When AZ made his mainstream debut on “Life’s a Bitch” off of Nas’ Illmatic in 1994, nobody really knew who he was but the up-and-coming Brooklyn emcee left all listeners intrigued. Not only did AZ help propel the track into a universally renowned single, he stood as the only featured artist on Illmatic, which traveled through the ears of the world as hip hop’s inadvertent bible. Strapped with a unique voice, intelligence and a flow heavily influenced by Nas and Kool G Rap, AZ built a strong following quicker than most.
Visualizing the realism of life in actuality
Fuck who’s the baddest, a person’s status depends on salary
And my mentality is money-orientated
I’m destined to live the dream for all my peeps who never made it
Cause yeah, we were beginners in the hood as five percenters
But somethin’ musta got in us cause all of us turned to sinners
Now some restin’ in peace and some are sittin’ in San Quentin
Others such as myself are trying to carry on tradition
Keeping this Schweppervescent street ghetto essence inside us
Cause it provides us with the proper insight to guide us
Even though, we know somehow we all gotta go
But as long as we leaving thievin’
We’ll be leavin’ with some kind of dough, so
Until that day we expire and turn to vapors
Me and my capers, will be somewhere stackin’ plenty papers
Keeping it real, packing steel, getting high
Cause life’s a bitch and then you die
AZ’s “Life’s a Bitch” verse put him on the map and lead to a vibrant solo career that would exhibit one of the most underrated catalogs in hip hop history. In terms of flow, delivery, annunciation and lyricism, you could even call him “Nas-lite,” but with his own flavor and an enrapturing voice that hasn’t been mimicked. A lot of rappers front their vocabulary and try to make themselves sound good with a lot of words they don’t even know the definition of, but AZ separates himself from that category with a flurry of cohesive bars that fit a great deal of information into a small box.
The Visualiza has not only earned the respect of his peers on the mic, he has been put on blast by some of the best production you could ever ask for. AZ has worked with a legendary cast of producers, such as Dr. Dre, Pete Rock, DJ Premier, RZA, Large Professor, Buckwild, No I.D., L.E.S., Trackmasters, Nottz, Statik Selektah, Nyshiem Myrick and many other big names to complement his captivating microphone presence.
Roughly a year and a half after Illmatic‘s release, AZ dropped his solo debut album Doe or Die in 1995. The album peaked at #15 on the Billboard charts and will go down as one of the most impressive debut albums of the 90s era, commonly referred to as the golden age of hip hop. Hit single “Sugar Hill” (ft. Miss Jones), produced by L.E.S., went gold and stands as his most successful individual record.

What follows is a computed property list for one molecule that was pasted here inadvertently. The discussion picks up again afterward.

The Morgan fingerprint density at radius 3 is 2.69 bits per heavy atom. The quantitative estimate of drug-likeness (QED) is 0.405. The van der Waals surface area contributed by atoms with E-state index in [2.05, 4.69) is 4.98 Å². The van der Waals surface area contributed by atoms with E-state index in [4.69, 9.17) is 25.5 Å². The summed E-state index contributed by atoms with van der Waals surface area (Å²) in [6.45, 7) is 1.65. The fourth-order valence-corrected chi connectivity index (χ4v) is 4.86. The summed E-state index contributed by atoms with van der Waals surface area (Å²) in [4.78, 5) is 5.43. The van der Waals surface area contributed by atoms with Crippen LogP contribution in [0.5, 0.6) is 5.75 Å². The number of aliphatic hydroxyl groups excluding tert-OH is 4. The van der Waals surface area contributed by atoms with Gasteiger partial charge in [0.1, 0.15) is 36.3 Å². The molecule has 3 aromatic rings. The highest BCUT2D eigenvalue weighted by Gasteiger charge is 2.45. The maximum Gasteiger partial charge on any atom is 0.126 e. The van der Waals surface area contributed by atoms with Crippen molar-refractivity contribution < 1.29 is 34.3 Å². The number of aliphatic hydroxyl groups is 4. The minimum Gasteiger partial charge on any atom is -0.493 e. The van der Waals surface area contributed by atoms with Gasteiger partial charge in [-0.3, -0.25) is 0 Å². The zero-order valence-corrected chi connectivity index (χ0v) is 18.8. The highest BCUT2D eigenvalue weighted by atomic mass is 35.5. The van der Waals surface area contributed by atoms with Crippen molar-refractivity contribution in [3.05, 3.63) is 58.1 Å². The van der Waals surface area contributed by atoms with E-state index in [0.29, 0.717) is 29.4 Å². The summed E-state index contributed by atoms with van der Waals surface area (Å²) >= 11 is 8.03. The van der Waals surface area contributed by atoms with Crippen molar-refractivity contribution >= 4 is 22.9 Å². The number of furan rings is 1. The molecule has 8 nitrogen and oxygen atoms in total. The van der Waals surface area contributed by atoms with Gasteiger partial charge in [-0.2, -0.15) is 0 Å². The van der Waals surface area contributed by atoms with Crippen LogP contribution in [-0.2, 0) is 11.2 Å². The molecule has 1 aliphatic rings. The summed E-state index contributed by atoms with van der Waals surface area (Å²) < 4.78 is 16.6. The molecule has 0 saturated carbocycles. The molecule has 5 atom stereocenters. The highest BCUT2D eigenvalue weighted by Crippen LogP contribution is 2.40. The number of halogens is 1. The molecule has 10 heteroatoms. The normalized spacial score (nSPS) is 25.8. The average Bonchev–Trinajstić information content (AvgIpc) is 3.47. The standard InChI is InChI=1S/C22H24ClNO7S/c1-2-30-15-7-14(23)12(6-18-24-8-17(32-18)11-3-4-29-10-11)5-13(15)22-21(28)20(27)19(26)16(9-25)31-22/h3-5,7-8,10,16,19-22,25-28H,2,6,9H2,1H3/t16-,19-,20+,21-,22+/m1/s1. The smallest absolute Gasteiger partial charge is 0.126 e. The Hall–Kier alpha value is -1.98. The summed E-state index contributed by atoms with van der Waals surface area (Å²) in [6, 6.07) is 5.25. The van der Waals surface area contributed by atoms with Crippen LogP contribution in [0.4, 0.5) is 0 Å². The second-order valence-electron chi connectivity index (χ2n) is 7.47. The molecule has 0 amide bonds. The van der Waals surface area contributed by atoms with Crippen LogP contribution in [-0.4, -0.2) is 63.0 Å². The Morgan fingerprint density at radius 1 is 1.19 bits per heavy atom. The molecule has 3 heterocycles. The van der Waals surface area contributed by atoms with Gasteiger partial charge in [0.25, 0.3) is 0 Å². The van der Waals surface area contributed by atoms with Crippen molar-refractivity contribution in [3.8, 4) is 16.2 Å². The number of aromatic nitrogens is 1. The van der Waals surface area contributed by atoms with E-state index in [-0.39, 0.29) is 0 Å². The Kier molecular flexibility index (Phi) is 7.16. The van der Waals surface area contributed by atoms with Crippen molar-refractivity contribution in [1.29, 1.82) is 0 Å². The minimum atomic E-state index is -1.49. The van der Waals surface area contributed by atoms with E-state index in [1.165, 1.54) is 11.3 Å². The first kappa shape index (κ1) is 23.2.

Doe or Die kicks off with “Uncut Raw,” a menacing rapid-fire introduction to his lyrical skills without a hook. Underground heads can’t help but knock their dome to AZ’s lyrical prowess and the song’s gritty undertone, set by Loose.
Nas joins his descendant superstar on the hook of “Gimme Yours,” their second of 17 collaborations. Produced by Pete Rock, the song is carried by a soulful piano that penetrates your ears with an uplifting vibe, as AZ puts together a duo of elusive eight-bar verses.
So in God I trust, I lust for a 850-deluxe
And until I touch a million-plus, ain’t much to discuss
Diamonds and double-digits, Gianni Versace down with lizards
It’s realism so I visualize it to live it
Movin’ cleverly, with intentions of longevity
Strong pedigree got me touchin’ papers, others will never see, G
So do the crest in my claw, flourescents
Symbolises the essence, you’re sailin’ in a schweppervescence
Drug investments, a street thug’s plug, the insurance, but informers
They had you wanted for warrants ‘fore you get enourmous
Life’s a performance so players play with endurance
Cause for more cents, any villain’s willing to get more intense
Pete Rock comes back to create “Rather Unique,” indisputably one of AZ’s best songs. AZ illustrates his unique persona throughout 24 bars of lyrical excellence, highlighted by the second of three verses:
My verbals rip shit, brains give birth to thoughts in triplets
Fuck it I’m on some flip shit, ready to let my clip spit
Dramatical, vocals release shells like automatics do
Music’s magical causing any battles to be tragical
Child, got a style sick as hell, sicker than sickle cell anemia
Slaughter your circulatory like leukemia
Filled with larceny, who want parts of me? I’m vicious
Mad malicious, cause it’s real on this road to riches
I got this mastered, other rappers’ll craft it
Weak and wicked camouflaged as killers how they speak and kick it
Peep this uniqueness, non-believers I’m leaving speechless
Left to choke as if skunk smoke was coming through the speakers
Surgically nice with any verbal device, trife